It is here Paul again reminds them of their former condition, having been separated from Christ, excluded from Israel, strangers to the covenant of promise, and having no hope without God (v. 12). But now (again, notice the present reality and the prepositional phrase: in Christ) they have been brought near and He is their peace, making both groups into one (the church).


One New Man

Verses 14-22 then state what has been accomplished through the joining of two formerly opposed people groups (those whom were part of the Abrahamic covenant and those who were not) – and yet again, notice the prepositional phrase through the cross, and again verse 18, through Him we both have our access in one Spirit to the Father. Verse 21 again we should note the prepositions ἐν (in) used with the relative pronoun “whom” and again at the end of the verse to form the second prepositional phrase “in the Spirit.” These prepositions are significant simply because they place weight upon the present sphere of operation for the believer, not respective of two separate peoples, but of one new group made up of the body of believers.

The context cannot be any clearer than to indicate that this happens entirely through intra-Trinitarian work. It is a present reality rather than one that is to come through the work of the church. Even those works which we are to walk in (v. 10) are those which He prepared beforehand, so that we might walk in them. What this plainly means is that those good works, which are performed by the true church are those works which He ordained to happen, and the means by which they can happen is because of the gospel. Without the gospel you can have no truly benevolent works.



The pity of the matter is the abundant division that continues to take place among Evangelicals over issues of race. Presently, we are one, new creation in Christ. There is no way around this in the text. Yet the crux of the matter doesn’t stem from this. This is not controversial teaching in our current day to anyone with a sound mind and working knowledge of the scriptures. It tends to be the application of this, among many other passages, that we find the divide. Yet I don’t find it entirely convincing, nor necessary to separate orthodoxy from orthopraxy, or to advocate that a man like MacArthur, who has demonstrated much sound theology and practice in his church, is doing so either. To say such a thing one must read between the lines of a sound bite…

Rather, it seems more prudent to look and ask what ramifications are produced from the statement he made. If the above is true, and it is, then yes – the gospel is the solution because sin is the root issue. We can combat these sins in numerous ways, yet ultimately, if they are devoid of the gospel, specifically the gospel which units all peoples under the auspices of a new creation in Christ called the church, then it is nothing but social justice. This does not necessitate that social justice is intrinsically evil or bad – but it does necessitate that Christians actually think of these issues in light of the gospel rather than demarcating lines around these issues as if the gospel itself is not the primary issue, or as if the gospel itself cannot solve this issue. The text offers this as not a viable solution, but the viable solution to the race divide – and what’s more than this, it is an intrinsically Trinitarian work.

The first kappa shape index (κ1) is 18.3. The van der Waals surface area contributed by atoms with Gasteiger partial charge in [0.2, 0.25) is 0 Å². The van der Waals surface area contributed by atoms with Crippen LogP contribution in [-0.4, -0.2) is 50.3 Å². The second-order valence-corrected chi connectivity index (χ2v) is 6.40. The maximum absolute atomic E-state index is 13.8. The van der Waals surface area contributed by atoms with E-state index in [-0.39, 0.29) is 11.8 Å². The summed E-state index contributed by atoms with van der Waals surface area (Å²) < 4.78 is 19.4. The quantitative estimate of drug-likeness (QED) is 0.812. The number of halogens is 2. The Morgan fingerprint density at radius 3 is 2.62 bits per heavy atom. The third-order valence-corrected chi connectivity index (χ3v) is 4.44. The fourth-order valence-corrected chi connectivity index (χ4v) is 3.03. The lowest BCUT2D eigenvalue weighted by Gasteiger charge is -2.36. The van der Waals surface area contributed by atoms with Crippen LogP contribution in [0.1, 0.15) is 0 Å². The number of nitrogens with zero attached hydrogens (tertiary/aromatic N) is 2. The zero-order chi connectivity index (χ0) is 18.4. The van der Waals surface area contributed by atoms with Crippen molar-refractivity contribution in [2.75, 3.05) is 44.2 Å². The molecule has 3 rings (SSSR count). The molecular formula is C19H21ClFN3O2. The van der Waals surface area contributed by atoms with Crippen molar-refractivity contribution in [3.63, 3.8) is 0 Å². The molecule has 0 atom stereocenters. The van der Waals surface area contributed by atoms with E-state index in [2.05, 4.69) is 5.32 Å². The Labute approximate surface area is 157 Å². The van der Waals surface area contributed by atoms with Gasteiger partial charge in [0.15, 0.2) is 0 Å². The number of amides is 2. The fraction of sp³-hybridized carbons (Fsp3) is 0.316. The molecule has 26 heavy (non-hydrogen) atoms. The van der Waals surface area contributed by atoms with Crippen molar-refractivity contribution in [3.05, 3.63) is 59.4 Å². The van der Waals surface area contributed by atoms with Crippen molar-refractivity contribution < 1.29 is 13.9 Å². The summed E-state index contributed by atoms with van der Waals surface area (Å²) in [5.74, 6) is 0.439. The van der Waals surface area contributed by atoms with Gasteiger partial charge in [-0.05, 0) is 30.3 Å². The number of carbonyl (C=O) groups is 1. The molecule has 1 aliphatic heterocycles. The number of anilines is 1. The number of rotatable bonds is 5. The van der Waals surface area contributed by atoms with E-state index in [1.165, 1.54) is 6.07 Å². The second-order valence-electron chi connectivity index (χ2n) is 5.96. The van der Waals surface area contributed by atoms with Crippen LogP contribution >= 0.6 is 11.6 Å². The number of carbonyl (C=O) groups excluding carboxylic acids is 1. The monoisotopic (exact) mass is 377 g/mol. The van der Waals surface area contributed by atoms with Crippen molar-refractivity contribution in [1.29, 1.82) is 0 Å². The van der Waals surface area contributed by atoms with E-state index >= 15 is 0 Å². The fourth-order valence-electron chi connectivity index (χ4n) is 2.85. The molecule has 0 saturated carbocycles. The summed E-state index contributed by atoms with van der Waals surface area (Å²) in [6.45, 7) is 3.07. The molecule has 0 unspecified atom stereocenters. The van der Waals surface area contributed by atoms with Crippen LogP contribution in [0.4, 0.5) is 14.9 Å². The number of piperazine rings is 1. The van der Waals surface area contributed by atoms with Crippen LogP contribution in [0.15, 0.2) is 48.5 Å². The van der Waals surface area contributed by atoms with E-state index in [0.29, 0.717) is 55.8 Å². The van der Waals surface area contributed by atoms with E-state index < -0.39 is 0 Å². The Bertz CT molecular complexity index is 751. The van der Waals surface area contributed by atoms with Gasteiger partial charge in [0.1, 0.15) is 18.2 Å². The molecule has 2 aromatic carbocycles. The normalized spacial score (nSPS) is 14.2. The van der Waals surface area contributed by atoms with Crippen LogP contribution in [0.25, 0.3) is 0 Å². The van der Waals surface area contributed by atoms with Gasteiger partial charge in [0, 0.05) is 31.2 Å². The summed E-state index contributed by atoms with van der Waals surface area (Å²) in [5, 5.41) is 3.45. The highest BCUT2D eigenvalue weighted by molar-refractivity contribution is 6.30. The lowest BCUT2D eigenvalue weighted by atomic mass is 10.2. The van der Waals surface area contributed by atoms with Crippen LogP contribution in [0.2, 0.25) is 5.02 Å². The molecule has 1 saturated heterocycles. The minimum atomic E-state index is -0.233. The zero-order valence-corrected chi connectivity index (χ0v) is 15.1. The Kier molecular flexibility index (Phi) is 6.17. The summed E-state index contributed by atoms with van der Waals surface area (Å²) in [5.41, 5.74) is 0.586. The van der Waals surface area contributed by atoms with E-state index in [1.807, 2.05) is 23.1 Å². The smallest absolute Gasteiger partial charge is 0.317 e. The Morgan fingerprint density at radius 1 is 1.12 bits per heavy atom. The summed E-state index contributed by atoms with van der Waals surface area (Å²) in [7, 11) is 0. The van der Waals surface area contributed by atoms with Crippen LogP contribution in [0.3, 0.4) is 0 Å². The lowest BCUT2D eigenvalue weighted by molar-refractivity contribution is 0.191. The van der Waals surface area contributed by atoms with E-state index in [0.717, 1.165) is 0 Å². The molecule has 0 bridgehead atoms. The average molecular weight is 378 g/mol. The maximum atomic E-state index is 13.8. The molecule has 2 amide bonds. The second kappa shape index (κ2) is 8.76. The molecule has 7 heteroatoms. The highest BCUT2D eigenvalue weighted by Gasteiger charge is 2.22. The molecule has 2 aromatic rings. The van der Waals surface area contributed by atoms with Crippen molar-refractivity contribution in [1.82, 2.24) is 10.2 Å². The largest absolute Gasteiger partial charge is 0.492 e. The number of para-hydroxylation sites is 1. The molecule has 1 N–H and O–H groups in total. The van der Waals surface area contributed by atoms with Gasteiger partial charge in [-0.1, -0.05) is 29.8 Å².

Yet the cold reality is that we live in a state where this tension exists, having received the benefits of being in Christ – yet not seeing the fullness of these promises instituted. Sin has not been done away with, and so racism remains and it will remain until the day when all His enemies have been subdued underfoot. This does not present the false dichotomy of one offering a panacea without ways to actually intercede and stand in opposition to racism. The gospel itself presupposes the notion that we are in the active ministry of joining all tongues, nations, and tribes together in one people: the redeemed. If you wish to speak on social issues and bridge the divide between people groups, do so. Do it daily. Be in the constant ministry of reconciliation – yet you will not ever do so with proper sight if the gospel is neglected as the primary means of solving the systemic issue of sin and recognize this same gospel is the one which unites and reconciles all things through the power of the cross.


Featured Image: Blurred Lines by Chrisena Allen; CC BY-SA 2.0

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  • John